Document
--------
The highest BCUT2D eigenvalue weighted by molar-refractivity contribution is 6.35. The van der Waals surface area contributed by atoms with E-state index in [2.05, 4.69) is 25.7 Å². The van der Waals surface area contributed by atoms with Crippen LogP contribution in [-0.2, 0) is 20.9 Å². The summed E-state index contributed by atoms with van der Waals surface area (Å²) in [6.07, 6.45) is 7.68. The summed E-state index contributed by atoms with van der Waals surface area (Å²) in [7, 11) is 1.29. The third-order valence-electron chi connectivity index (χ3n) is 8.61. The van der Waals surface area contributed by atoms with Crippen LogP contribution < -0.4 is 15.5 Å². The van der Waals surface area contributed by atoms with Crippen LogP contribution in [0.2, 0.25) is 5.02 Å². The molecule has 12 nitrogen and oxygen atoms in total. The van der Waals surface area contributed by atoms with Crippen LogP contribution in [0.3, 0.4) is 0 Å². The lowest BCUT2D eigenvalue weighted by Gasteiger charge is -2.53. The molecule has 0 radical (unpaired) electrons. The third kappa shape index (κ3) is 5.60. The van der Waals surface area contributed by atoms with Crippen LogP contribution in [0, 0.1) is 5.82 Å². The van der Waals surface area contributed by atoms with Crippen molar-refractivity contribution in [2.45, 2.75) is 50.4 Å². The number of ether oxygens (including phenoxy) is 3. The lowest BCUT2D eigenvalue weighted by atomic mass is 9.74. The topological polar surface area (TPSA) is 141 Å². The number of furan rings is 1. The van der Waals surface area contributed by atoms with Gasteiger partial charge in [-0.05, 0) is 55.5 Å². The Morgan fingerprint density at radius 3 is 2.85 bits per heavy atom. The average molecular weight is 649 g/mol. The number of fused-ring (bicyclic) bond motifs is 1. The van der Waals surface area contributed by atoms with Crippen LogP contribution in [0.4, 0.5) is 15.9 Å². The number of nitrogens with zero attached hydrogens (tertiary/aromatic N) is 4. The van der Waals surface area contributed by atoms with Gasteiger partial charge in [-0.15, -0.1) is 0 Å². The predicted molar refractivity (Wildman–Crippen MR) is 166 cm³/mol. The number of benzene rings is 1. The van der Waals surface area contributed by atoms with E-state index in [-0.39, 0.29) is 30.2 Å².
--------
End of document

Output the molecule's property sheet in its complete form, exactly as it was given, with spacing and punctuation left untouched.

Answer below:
The highest BCUT2D eigenvalue weighted by molar-refractivity contribution is 6.35. The van der Waals surface area contributed by atoms with E-state index in [2.05, 4.69) is 25.7 Å². The van der Waals surface area contributed by atoms with Crippen LogP contribution in [-0.2, 0) is 20.9 Å². The summed E-state index contributed by atoms with van der Waals surface area (Å²) in [6.07, 6.45) is 7.68. The summed E-state index contributed by atoms with van der Waals surface area (Å²) in [7, 11) is 1.29. The third-order valence-electron chi connectivity index (χ3n) is 8.61. The van der Waals surface area contributed by atoms with Crippen LogP contribution < -0.4 is 15.5 Å². The van der Waals surface area contributed by atoms with Crippen LogP contribution in [0.2, 0.25) is 5.02 Å². The molecule has 12 nitrogen and oxygen atoms in total. The van der Waals surface area contributed by atoms with Crippen LogP contribution in [0.3, 0.4) is 0 Å². The lowest BCUT2D eigenvalue weighted by Gasteiger charge is -2.53. The molecule has 0 radical (unpaired) electrons. The third kappa shape index (κ3) is 5.60. The van der Waals surface area contributed by atoms with Crippen LogP contribution in [0, 0.1) is 5.82 Å². The van der Waals surface area contributed by atoms with Crippen molar-refractivity contribution in [2.45, 2.75) is 50.4 Å². The number of ether oxygens (including phenoxy) is 3. The lowest BCUT2D eigenvalue weighted by atomic mass is 9.74. The topological polar surface area (TPSA) is 141 Å². The number of furan rings is 1. The van der Waals surface area contributed by atoms with Gasteiger partial charge in [-0.05, 0) is 55.5 Å². The Morgan fingerprint density at radius 3 is 2.85 bits per heavy atom. The average molecular weight is 649 g/mol. The number of fused-ring (bicyclic) bond motifs is 1. The van der Waals surface area contributed by atoms with Crippen LogP contribution in [0.4, 0.5) is 15.9 Å². The number of nitrogens with zero attached hydrogens (tertiary/aromatic N) is 4. The van der Waals surface area contributed by atoms with Gasteiger partial charge in [-0.15, -0.1) is 0 Å². The predicted molar refractivity (Wildman–Crippen MR) is 166 cm³/mol. The number of benzene rings is 1. The van der Waals surface area contributed by atoms with E-state index in [-0.39, 0.29) is 30.2 Å².